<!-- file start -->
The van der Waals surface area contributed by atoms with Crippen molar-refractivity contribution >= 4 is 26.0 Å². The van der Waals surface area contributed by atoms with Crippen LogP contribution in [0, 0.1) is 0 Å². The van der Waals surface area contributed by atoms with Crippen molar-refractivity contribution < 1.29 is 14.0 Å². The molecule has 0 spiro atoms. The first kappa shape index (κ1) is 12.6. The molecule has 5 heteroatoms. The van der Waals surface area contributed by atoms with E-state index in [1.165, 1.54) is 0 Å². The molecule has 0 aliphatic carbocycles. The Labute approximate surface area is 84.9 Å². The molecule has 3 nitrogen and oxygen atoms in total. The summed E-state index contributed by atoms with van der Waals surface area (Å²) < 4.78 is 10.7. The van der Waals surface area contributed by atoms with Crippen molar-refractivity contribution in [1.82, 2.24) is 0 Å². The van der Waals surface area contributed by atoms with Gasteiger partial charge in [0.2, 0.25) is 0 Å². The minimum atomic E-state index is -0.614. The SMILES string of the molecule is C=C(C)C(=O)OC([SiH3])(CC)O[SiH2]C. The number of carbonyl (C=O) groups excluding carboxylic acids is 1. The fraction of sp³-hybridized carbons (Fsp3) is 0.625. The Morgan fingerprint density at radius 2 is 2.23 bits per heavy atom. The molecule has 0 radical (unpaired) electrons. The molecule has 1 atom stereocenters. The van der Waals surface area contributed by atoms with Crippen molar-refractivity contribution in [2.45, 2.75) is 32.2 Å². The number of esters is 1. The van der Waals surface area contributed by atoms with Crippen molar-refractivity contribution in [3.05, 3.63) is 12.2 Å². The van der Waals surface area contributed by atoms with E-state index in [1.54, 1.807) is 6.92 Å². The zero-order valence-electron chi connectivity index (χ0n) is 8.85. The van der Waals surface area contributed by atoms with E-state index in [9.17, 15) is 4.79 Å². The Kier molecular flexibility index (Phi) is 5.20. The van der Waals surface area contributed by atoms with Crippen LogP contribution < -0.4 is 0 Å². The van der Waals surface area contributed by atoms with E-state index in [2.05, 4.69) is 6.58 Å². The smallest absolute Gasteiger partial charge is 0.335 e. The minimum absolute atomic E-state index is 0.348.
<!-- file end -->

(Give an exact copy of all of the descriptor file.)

The van der Waals surface area contributed by atoms with Crippen molar-refractivity contribution >= 4 is 26.0 Å². The van der Waals surface area contributed by atoms with Crippen LogP contribution in [0, 0.1) is 0 Å². The van der Waals surface area contributed by atoms with Crippen molar-refractivity contribution < 1.29 is 14.0 Å². The molecule has 0 spiro atoms. The first kappa shape index (κ1) is 12.6. The molecule has 5 heteroatoms. The van der Waals surface area contributed by atoms with E-state index in [1.165, 1.54) is 0 Å². The molecule has 0 aliphatic carbocycles. The Labute approximate surface area is 84.9 Å². The molecule has 3 nitrogen and oxygen atoms in total. The summed E-state index contributed by atoms with van der Waals surface area (Å²) < 4.78 is 10.7. The van der Waals surface area contributed by atoms with Crippen molar-refractivity contribution in [1.82, 2.24) is 0 Å². The van der Waals surface area contributed by atoms with Gasteiger partial charge in [0.2, 0.25) is 0 Å². The minimum atomic E-state index is -0.614. The SMILES string of the molecule is C=C(C)C(=O)OC([SiH3])(CC)O[SiH2]C. The number of carbonyl (C=O) groups excluding carboxylic acids is 1. The fraction of sp³-hybridized carbons (Fsp3) is 0.625. The Morgan fingerprint density at radius 2 is 2.23 bits per heavy atom. The molecule has 0 radical (unpaired) electrons. The molecule has 1 atom stereocenters. The van der Waals surface area contributed by atoms with Crippen molar-refractivity contribution in [2.45, 2.75) is 32.2 Å². The number of esters is 1. The van der Waals surface area contributed by atoms with Crippen molar-refractivity contribution in [3.05, 3.63) is 12.2 Å². The van der Waals surface area contributed by atoms with E-state index in [1.54, 1.807) is 6.92 Å². The zero-order valence-electron chi connectivity index (χ0n) is 8.85. The van der Waals surface area contributed by atoms with E-state index in [9.17, 15) is 4.79 Å². The Kier molecular flexibility index (Phi) is 5.20. The van der Waals surface area contributed by atoms with Crippen LogP contribution < -0.4 is 0 Å². The van der Waals surface area contributed by atoms with E-state index in [2.05, 4.69) is 6.58 Å². The smallest absolute Gasteiger partial charge is 0.335 e. The minimum absolute atomic E-state index is 0.348.